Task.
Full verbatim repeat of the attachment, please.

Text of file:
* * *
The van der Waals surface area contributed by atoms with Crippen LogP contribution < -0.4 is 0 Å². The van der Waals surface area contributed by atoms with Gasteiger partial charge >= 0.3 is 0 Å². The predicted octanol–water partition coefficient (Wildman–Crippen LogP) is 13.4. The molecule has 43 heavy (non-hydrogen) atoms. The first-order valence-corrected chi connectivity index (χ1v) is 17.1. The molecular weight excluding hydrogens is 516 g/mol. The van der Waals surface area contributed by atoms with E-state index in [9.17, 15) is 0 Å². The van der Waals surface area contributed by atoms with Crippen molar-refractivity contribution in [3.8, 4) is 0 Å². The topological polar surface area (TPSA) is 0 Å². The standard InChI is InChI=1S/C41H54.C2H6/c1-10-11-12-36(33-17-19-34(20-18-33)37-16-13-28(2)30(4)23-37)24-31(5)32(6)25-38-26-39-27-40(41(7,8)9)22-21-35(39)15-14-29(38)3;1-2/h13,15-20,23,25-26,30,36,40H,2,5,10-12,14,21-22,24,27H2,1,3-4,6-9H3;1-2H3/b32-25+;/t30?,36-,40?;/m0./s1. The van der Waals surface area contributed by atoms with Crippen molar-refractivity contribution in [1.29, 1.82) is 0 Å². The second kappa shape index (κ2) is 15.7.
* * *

The van der Waals surface area contributed by atoms with Crippen LogP contribution < -0.4 is 0 Å². The van der Waals surface area contributed by atoms with Gasteiger partial charge >= 0.3 is 0 Å². The predicted octanol–water partition coefficient (Wildman–Crippen LogP) is 13.4. The molecule has 43 heavy (non-hydrogen) atoms. The first-order valence-corrected chi connectivity index (χ1v) is 17.1. The molecular weight excluding hydrogens is 516 g/mol. The van der Waals surface area contributed by atoms with E-state index in [9.17, 15) is 0 Å². The van der Waals surface area contributed by atoms with Crippen molar-refractivity contribution in [3.8, 4) is 0 Å². The topological polar surface area (TPSA) is 0 Å². The standard InChI is InChI=1S/C41H54.C2H6/c1-10-11-12-36(33-17-19-34(20-18-33)37-16-13-28(2)30(4)23-37)24-31(5)32(6)25-38-26-39-27-40(41(7,8)9)22-21-35(39)15-14-29(38)3;1-2/h13,15-20,23,25-26,30,36,40H,2,5,10-12,14,21-22,24,27H2,1,3-4,6-9H3;1-2H3/b32-25+;/t30?,36-,40?;/m0./s1. The van der Waals surface area contributed by atoms with Crippen molar-refractivity contribution in [1.29, 1.82) is 0 Å². The second kappa shape index (κ2) is 15.7.